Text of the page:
San Diego’s Fire Chief says he has never seen his fire department this thin; more than 13% of city firefighters are now in isolation because of COVID-19, triggering what are known as "brownouts" at fire stations citywide.
When an emergency brownout is activated, the San Diego Fire-Rescue Department limits stations with two companies down to just one on a rotating basis, according to SDFD.
While no stations are closed under this plan, which went into effect on Jan. 3, three specialty units will go idle -- a two-person crew that patrols Gaslamp Friday and Saturday nights, a similar engine that covers Southeast San Diego, and the bomb squad.
The firefighters from browned-out engines will work in place of other firefighters to fill holes in the department.
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SDFD Chief Colin Stowell says only stations with double companies will undergo a brownout, but both the chief and the fire union say this still puts firefighters and the public in a precarious situation.
“This is unprecedented for sure,” Stowell said over a remote video interview Monday afternoon about the department's skeleton workforce.
As of Monday, 131 San Diego city firefighters are in isolation - 110 tested positive for COVID-19, with 20 tests still pending. That’s a massive blow for a department that staffs roughly 960 firefighters total.
Stowell says 86% of San Diego firefighters are fully vaccinated. 108 firefighters are currently unvaccinated.
“We just don’t physically have enough bodies that are healthy enough to work,” Stowell said.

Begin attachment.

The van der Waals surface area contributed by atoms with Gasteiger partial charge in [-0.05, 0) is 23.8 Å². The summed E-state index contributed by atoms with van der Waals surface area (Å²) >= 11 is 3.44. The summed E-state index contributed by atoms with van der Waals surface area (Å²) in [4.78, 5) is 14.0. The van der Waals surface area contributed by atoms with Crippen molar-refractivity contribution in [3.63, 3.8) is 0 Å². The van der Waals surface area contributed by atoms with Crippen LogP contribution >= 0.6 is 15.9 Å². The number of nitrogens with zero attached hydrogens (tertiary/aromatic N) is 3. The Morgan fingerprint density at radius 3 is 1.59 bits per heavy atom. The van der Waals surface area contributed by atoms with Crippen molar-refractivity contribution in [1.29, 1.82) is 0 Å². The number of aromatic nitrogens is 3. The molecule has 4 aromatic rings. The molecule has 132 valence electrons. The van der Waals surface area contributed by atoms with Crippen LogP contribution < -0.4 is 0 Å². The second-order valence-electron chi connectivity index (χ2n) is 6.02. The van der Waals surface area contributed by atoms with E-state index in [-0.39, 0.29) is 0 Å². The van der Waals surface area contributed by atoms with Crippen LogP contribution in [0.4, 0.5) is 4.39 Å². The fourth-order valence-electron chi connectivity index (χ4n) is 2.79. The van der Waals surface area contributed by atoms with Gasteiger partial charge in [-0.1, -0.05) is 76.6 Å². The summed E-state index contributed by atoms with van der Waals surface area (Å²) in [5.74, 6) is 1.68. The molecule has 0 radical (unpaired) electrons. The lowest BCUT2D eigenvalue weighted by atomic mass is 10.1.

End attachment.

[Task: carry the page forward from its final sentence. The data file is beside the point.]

Stowell says the department will consistently brownout three specialty units and three engines each day. Those engines are at station 40 in Rancho Penasquitos, station 11 in Golden Hill and station 20 in Midway.
On Monday, the department also had to brownout engine 21 in Pacific Beach.
A draft memo sent to NBC 7 by sources within the fire department outlines a plan that allows for up to 7 engines to brownout each day, rotating between these 10 stations across the city.
“It needs to have two units out of that fire station for us to even consider closing that unit down,” explained Stowell. “So that way we are never leaving any community completely unprotected.”
But there is still a lot of room for concern.
“There’s no good option when it comes to emergency brownout any unit,” said Jesse Conner, President of the San Diego City Firefighters IFF Local 145.
Conner says just because a station has a double company doesn’t mean both companies have the exact same equipment, meaning a crew might need to lean on another station to be able to pump water or use a ladder.
“It can create coverage gaps if we have to emergency brownout any unit in the city,” says Conner.
And, the workforce that is considered healthy enough to work is already overworked.
“There’s a level of frustration,” says Conner. “A level of exhaustion, and we do have a few folks that are at their wit’s end.”
Stowell says 47 firefighters working Monday were supposed to have the day off. Had there been no brownouts, that number would have jumped to around 80 firefighters. It’s a situation Stowell says just isn’t sustainable.
When asked what worries him the most about the brownouts, Stowell responded, “Not knowing how long we’re going to be in this for.”